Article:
The dozen Americans were selected after a national call for applications by The Victor Penada Foundation, a nonprofit educational organization that promotes the rights of young people with disabilities. They included youths who were blind, deaf, using wheelchairs, or suffering from Down syndrome, autism and cognitive disabilities.

The Syrians were invited by the Al-Amal school for the disabled, whose chairwoman, Asma Assad, the wife of Syrian president Bashar Assad, spent an afternoon meeting with the youngsters.

“It must be every child’s dream to create a superhero,” the Syrian first lady said in a video provided to the AP. “But I really do hope that we can bring our powers together – our human powers together – to be able to make a difference.”

Hamza Jaka, 18, of Fontana, Wisconsin, who is co-chairman of Kids as Self-Advocates which promotes the rights of young disabled people, said the visit to Syria was great because it was people-to-people, “not politicians flying in and blustering.” Jaka, a freshman at the University of California at Berkeley who is studying linguistics, said the trip has inspired him to study Arabic.

“There’s a lot of hatred, and it really can be dispelled by just sitting down and talking to people and realizing you share experiences in common,” he said. “That’s what happened when I started talking to one of the disabled Syrians. We both discovered that we had a love of basketball and . . . loved the same players,” Kobe Bryant and Shaquille O’Neal.

“I am a disabled Muslim and I love comic books, so this is like the highlight of my life,” said Jaka, who has cerebral palsy and uses a wheelchair.

“As somebody who owns a lot of comics and has studied how they affect social change, it was fun to be part of an exchange that hopefully can do the same,” he said, especially in changing attitudes towards the disabled, towards Muslims, and towards Syria.

Abdulrahman Hussein, 20, a Syrian student who was born handicapped and uses a wheelchair, said meeting the young Americans “made me feel that I have to improve my life.”

He said he is studying library administration at a university and wants to learn English so he can have contact with more people.

“I like the American people as I found them friendly,” Hussein said. “I’d like to visit America because I want to get acquainted with the achievements (of) the Americans.”

Man with Cerebral Palsy Harassed Daily by Citizens While Working

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Jamie Johnston has a job holding a sign for a Halloween store on the side of a popular street in Texas.  People passing by have not been taking it so well due to Johnston having cerebral palsy, even going so far as to call Adult Protective Services, contacting the police, honking their horns, and threatening to boycott the Halloween store for hiring him.

Johnston’s manager at the Spirit Halloween Store, Grant Gassaway, says he gets complaints daily.  “[They say things like] you guys are wrong, this is an unjust cause, we’re going to call the police and adult protective services.”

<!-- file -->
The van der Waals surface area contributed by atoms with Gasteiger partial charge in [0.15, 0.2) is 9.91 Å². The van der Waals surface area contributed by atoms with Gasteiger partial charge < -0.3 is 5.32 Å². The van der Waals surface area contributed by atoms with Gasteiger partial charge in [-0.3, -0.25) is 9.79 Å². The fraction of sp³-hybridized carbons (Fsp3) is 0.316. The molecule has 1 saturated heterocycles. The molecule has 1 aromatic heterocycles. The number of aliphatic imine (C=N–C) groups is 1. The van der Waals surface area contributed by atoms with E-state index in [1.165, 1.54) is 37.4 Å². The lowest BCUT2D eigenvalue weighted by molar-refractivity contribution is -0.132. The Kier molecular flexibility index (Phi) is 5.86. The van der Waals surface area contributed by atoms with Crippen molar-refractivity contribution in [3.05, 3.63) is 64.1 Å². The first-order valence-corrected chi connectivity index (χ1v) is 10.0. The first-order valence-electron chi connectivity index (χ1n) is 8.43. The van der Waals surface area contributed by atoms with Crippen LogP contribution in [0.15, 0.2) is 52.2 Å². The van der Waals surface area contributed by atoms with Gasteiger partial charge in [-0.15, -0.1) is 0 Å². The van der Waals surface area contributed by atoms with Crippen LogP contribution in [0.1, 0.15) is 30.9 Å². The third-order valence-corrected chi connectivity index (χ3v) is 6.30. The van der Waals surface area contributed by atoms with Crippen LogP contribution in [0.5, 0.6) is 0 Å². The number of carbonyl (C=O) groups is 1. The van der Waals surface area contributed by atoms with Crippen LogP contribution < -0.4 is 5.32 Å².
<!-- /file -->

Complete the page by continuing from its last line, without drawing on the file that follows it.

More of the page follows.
All of the informed groups have talked to Johnston themselves, and there is no case because they understand that his condition affects motor skills and not mental health.

Johnston notes, “Thank you for your concern, but I’m fine. I’m just happy to bring home a paycheck every week.”

Johnston has been married for 14 years.  His wife also has cerebral palsy and works full time.  He says that he gets bored at home and prefers to enjoy his independence.  He drive his motor powered wheelchair 19 blocks to work and sometimes takes the bus.

Gassaway reaffirms his decision to hire Johnston and states that he is one of the best employees they’ve ever seen.  “His work ethic is top notch. He’s been one of the best employees we’ve ever had, bar none. He’s completely dependable and that’s what we like. He’s done a great job for us.”

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Johnston is upset over the disruption it causes in his quest to lead a fuller life, but he will continue working until the season is over.  He also took the time to write a letter to the concerned citizens:

Hello, my name is Jamie, I am a 35-year-old male with cerebral palsy, and make use of a motorized wheelchair. I have been married for 14 years. For many years I have been trying to find gainful employment, but it can be difficult and frustrating.

I have been a bell ringer for the Salvation Army for about 10 years, in front of Market Street on 50th and Indiana which I really love. I also work at Goodwill.

I have recently applied at The Halloween Store as a sign holder. I appreciate them giving me the opportunity to work. For the most part people have been encouraging and supportive, and I really appreciate their support. However, they have been receiving a few complaints about me being out on the corner where I’m supposed to be, and I have been informed that it is starting to affect their business.

This is very disappointing to me. The police have been called out several times. Adult Protective Services has also been contacted. I appreciate people’s concern for me and my safety; I’m just trying to do the best I can to contribute in making a living for me and my wife.

Thanks,
Jamie

Futuristic Wheelchair Designed to Solve Common Problems

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A new concept wheelchair has been created for people with use of their upper body that is very futuristic in its style and features.  This wheelchair was created in the effort to solve some very specific problems.

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1) Storage
Instead of relying on a bulky backpack slung over the back of your chair, an elegant teardrop pocket was designed with an ultra sleek and modern feel.

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2) Avoiding Pressure Sores
Designers incorporate the use of Herman Miller’s Aeron chair fabric, Pellicle.  This unique fabric has interwoven technology that distributes the body weight evenly.  In theory they expect this to allow use for longer without any negative impacts to the user’s circulation and skin health.

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3) Home Use